Nora told me that she and Cricket would call on Birthmother’s Day, and then they didn’t. I had sort of been dreading the call—it’s nice to hear from Cricket, of course, but I don’t see Birthmother’s Day as a holiday that I’d like to celebrate, and it does feel like an “Of course you don’t get contact on Mother’s Day, that’s just crazy talk!” kind of maneuver. I don’t assume that’s Nora’s thinking, but I do think it’s a common adoption trend. But they didn’t call, and I wonder whether Ruth told Nora that I asked not to get a call on that day last year. The night of Mother’s Day, Nora sent me a text saying that she hoped I’d had a nice one; I wrote back the next day, thanking her, with a cute picture of Joey. As it happened, I was quite sick on Mother’s Day, so I sort of got to skip it.
And now, today, I’m missing Cricket. I don’t especially know what to do with that feeling right now. Nora told me that they might visit in June, and then that they probably won’t visit in June, and perhaps in October . . . ? I am trying not to get invested in their visit decisions, since I have no input into them and can really do nothing for now but wait.
Mister Book and I talked recently about whether we’d ever want to have another child; we have this talk every so often, and we mostly agree that it’s unlikely that we will. My IUD is good for another three years, and so we won’t make a real decision until then—but the thing that could possibly sway us would be Kit wanting a younger sibling. I do feel guilty about the fact that Kit doesn’t have a typical sibling, and that he would if we hadn’t placed Cricket; Kit has two brothers and can’t play with either one.
After talking with Joey’s behavioral therapist, I have figured out that Joey’s current aggression is mostly sensory-seeking behavior; I’ve changed his “sensory diet,” and there is less pinching. The main change has been sessions of me hugging him much tighter than I personally would enjoy being hugged: I wait for him to ask for a squeeze (“Geese!”) and then squeeze him for maybe five seconds. We repeat this over and over again, until Joey gets tired of it.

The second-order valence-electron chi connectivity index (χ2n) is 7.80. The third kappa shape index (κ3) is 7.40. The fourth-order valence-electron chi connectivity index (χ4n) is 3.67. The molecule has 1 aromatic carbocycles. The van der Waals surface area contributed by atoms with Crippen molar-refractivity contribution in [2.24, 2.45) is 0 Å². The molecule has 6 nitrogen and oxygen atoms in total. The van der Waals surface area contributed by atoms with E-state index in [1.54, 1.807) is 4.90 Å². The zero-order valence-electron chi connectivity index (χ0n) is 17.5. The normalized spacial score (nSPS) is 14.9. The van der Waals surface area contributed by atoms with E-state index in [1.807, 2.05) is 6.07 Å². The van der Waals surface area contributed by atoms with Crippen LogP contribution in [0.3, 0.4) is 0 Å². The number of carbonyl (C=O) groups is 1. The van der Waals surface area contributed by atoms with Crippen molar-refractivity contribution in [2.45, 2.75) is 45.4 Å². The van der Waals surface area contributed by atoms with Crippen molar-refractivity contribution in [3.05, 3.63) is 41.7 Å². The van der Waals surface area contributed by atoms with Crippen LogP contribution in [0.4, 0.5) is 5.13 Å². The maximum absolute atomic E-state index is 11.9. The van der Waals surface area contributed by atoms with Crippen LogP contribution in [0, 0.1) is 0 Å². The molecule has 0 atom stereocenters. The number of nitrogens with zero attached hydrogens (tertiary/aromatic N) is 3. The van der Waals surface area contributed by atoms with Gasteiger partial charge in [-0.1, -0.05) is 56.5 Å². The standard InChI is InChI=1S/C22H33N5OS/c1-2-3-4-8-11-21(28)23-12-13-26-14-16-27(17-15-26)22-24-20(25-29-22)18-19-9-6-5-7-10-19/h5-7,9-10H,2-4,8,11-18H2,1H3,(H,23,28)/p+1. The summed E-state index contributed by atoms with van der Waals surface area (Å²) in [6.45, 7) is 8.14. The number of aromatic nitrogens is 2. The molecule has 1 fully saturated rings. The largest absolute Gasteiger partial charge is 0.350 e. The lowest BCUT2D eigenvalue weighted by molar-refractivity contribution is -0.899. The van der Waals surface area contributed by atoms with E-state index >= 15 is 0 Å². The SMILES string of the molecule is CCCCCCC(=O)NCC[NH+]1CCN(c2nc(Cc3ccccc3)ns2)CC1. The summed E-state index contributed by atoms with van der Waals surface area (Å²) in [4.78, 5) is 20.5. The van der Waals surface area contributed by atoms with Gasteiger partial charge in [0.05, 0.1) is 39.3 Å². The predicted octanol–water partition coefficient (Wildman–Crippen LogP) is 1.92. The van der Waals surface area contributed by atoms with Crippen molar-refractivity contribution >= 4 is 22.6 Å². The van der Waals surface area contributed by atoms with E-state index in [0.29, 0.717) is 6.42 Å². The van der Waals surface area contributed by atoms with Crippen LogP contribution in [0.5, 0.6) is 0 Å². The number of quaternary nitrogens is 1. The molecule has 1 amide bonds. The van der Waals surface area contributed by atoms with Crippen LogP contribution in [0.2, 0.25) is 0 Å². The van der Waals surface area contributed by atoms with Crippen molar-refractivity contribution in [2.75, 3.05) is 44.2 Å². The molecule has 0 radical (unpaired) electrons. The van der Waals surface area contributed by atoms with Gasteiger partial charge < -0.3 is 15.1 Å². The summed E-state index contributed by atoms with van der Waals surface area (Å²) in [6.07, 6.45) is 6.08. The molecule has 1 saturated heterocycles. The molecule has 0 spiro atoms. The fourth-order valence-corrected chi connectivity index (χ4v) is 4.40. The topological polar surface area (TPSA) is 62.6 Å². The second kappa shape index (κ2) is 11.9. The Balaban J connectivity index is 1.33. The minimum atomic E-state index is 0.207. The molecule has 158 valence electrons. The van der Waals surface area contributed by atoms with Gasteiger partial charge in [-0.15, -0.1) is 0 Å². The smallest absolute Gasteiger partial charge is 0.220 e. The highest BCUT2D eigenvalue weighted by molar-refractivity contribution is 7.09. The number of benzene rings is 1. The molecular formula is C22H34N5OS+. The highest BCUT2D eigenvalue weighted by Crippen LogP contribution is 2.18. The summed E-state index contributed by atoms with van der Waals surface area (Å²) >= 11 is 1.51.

Every night, I give the same bedtime speech to the boys in English and ASL—Saturday night, for the very first time, Joey tried to sign along. He is completely amazing. Kit has developed his own bedtime routine, which involves running for the hills and laughing like a maniac.
Mister Book is working overnight this week, so he stayed up all night Saturday night—I’m two hours behind him, so while I baked cornmeal lime cookies and almond and chocolate ganache sandwich cookies for my parents’ bible club, cleaned the kitchen, and drank a modest amount of Jack Daniels, he read to me over the phone. This is one of my favorite of our relationship traditions; I bake and he reads aloud to me from choose-your-own-adventure-style books. These days we’re working on his personal favorite series, six books about a ninja and his adventures. After we got off the phone, I learned that my almost three-year-old cell phone would no longer charger; it had died the true death.
My brother’s kidney transplant has finally been scheduled: April 29. It’s been two years since we learned that he was in end-stage kidney failure, and we’re all thrilled. He’s coming out to California for the transplant, as our mother will be the donor, and he’ll stay with us and convalesce for three months. I’m very much looking forward to seeing him again—he and I can be nerds together, and he loves his nephews quite a lot. My sister Kate is coming to visit, too, and her visit may overlap with his; it feels like I haven’t seen her in forever, and I just can’t wait.